Barth on Knowledge on Sin
It is true that all of Barth's theology stems from reflection upon Jesus Christ. Attached to this is our absence of knowledge as creatures apart from revelation by our Creator. For Barth this applies to all things—including our own inherent sinfulness.
Barth mingles with the law/gospel relationship, precisely because knowledge of God must proceed knowledge of our own sinfulness,
"What I have just said about man's incompetence is not an anthropological judgment drawn from the knowledge of man in himself, it is not a pessimistic conclusion imposed by the examination of the human situation taken in itself. It is the quite simple consequence of the knowledge that God has given himself to us, it is also the expression of our acknowledgment of this. He who has known the gift of God cannot do otherwise than say: 'God has found me, though I have been incapable of finding him. He has loved me, although I have been a rebel. By granting me the resurrection from the dead, he has shown me that I was dead.' Such a confession as a criterion of the truth, of the presence of the Holy." (126-127)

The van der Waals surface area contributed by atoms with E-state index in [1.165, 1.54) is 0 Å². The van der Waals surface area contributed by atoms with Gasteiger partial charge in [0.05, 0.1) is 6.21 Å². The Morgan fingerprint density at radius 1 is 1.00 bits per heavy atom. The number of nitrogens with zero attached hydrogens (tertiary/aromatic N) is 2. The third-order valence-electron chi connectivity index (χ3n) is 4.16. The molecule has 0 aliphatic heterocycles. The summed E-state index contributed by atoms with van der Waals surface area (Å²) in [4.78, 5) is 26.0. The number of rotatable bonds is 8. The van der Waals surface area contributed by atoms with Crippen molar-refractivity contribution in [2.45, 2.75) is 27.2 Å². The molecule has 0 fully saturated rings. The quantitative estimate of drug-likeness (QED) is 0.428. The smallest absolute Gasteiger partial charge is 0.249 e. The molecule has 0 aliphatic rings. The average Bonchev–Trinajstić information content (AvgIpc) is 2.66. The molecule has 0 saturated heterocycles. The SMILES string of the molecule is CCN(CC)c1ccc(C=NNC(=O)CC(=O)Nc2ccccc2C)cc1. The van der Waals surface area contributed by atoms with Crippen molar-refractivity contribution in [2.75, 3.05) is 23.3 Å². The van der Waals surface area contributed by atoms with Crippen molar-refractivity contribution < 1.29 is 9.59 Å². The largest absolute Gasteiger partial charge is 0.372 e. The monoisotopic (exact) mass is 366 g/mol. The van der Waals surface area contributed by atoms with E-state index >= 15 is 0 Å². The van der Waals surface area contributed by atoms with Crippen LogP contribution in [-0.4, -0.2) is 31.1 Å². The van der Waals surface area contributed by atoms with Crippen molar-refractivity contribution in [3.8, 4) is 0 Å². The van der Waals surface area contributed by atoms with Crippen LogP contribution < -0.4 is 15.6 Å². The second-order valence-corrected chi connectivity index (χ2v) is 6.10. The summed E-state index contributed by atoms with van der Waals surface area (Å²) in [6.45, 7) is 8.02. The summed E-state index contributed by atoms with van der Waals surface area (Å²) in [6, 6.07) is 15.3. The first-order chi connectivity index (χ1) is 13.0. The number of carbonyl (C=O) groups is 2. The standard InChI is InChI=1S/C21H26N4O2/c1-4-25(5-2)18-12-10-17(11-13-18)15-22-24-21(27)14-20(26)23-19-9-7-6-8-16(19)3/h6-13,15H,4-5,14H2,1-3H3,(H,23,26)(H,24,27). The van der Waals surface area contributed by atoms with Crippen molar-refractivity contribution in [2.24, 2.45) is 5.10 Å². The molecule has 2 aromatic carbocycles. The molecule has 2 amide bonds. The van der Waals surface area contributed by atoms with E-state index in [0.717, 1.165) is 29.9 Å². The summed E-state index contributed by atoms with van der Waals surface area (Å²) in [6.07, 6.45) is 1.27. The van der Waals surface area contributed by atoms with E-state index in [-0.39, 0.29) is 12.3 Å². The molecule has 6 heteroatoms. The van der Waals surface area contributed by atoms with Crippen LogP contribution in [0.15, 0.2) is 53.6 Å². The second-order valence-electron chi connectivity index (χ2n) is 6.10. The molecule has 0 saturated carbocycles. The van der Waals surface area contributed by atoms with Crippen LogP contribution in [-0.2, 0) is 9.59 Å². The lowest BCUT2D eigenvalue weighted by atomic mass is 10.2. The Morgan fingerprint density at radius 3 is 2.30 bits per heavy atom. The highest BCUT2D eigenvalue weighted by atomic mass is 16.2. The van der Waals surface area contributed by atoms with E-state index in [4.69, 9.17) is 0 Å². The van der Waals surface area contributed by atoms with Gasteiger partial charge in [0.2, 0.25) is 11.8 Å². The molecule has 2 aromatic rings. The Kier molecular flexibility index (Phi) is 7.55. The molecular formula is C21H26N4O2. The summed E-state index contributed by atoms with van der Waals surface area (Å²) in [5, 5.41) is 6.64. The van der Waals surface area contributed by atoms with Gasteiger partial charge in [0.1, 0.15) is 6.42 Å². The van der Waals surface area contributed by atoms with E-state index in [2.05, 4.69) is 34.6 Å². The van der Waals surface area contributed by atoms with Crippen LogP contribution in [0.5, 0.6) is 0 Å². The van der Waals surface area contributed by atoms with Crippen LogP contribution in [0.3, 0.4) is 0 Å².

Thinking about knowledge of sin this way reveals that even the law's conviction of sin is grace. It is predicated on the knowledge that God has given Himself for us to redeem us. For Barth, there is not an abstract general statement of man's sinfulness.
So while these thoughts might disrupt a traditional Lutheran understanding of Law/Gospel, so also it speaks against legalistic tendencies in Reformed preaching. Barth rejects "knowledge of man in himself" and thus the attempt to turn a man's eyes inward on his own sinfulness. We do not prove man's sinfulness by looking at the disruptions of man's own actions in themselves. For in themselves, there is no judgment of the actions. The judgment of those actions as sin is decreed by God's revelation—particularly for Barth in the giving of Jesus Christ. None of this stands opposed to the Reformed Tradition.
Yet sometimes, "original sin" or "total depravity" in the Reformed Tradition is espoused in a way that (apparently if not truly) considers man apart from God. They present a message that requests listeners to perform, as Barth rejects, an "examination of the human situation taken in itself." This is sometimes unintentionally presented as conviction from some neutral "law" or examples of worldly sinfulness. Unintentionally, these implicitly ignore that knowledge of sin is only ever a gift of revelation from God. Yes, we know mankind is sinful, but we do so because of God's gracious revelation to us.
Understanding this, Barth the preacher rarely ever presents "law" before "gospel." For it is only in the grace of the gospel that one can respond to the former reality found in the law.